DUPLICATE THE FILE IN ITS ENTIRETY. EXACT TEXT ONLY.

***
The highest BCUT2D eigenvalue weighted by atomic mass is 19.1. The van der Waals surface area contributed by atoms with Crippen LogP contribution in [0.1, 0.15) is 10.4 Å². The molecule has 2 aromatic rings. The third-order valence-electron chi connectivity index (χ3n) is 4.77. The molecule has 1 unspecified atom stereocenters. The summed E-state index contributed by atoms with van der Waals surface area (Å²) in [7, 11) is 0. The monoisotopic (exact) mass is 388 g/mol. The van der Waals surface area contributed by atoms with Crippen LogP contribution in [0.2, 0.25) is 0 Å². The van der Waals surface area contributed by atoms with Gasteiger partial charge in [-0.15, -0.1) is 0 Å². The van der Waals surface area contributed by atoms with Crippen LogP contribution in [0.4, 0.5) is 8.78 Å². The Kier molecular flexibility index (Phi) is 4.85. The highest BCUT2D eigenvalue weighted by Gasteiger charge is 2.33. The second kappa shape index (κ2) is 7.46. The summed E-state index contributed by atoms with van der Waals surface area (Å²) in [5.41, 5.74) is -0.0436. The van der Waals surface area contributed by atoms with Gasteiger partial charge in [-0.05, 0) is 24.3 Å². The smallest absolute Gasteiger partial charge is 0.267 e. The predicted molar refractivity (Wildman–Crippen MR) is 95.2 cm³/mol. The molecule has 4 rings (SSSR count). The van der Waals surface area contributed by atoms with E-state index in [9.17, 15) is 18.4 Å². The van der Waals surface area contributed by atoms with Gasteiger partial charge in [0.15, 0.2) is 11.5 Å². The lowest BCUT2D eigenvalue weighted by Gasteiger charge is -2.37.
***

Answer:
The highest BCUT2D eigenvalue weighted by atomic mass is 19.1. The van der Waals surface area contributed by atoms with Crippen LogP contribution in [0.1, 0.15) is 10.4 Å². The molecule has 2 aromatic rings. The third-order valence-electron chi connectivity index (χ3n) is 4.77. The molecule has 1 unspecified atom stereocenters. The summed E-state index contributed by atoms with van der Waals surface area (Å²) in [7, 11) is 0. The monoisotopic (exact) mass is 388 g/mol. The van der Waals surface area contributed by atoms with Crippen LogP contribution in [0.2, 0.25) is 0 Å². The van der Waals surface area contributed by atoms with Gasteiger partial charge in [-0.15, -0.1) is 0 Å². The van der Waals surface area contributed by atoms with Crippen LogP contribution in [0.4, 0.5) is 8.78 Å². The Kier molecular flexibility index (Phi) is 4.85. The highest BCUT2D eigenvalue weighted by Gasteiger charge is 2.33. The second kappa shape index (κ2) is 7.46. The summed E-state index contributed by atoms with van der Waals surface area (Å²) in [5.41, 5.74) is -0.0436. The van der Waals surface area contributed by atoms with Gasteiger partial charge in [-0.05, 0) is 24.3 Å². The smallest absolute Gasteiger partial charge is 0.267 e. The predicted molar refractivity (Wildman–Crippen MR) is 95.2 cm³/mol. The molecule has 4 rings (SSSR count). The van der Waals surface area contributed by atoms with E-state index in [9.17, 15) is 18.4 Å². The van der Waals surface area contributed by atoms with Gasteiger partial charge in [0.15, 0.2) is 11.5 Å². The lowest BCUT2D eigenvalue weighted by Gasteiger charge is -2.37.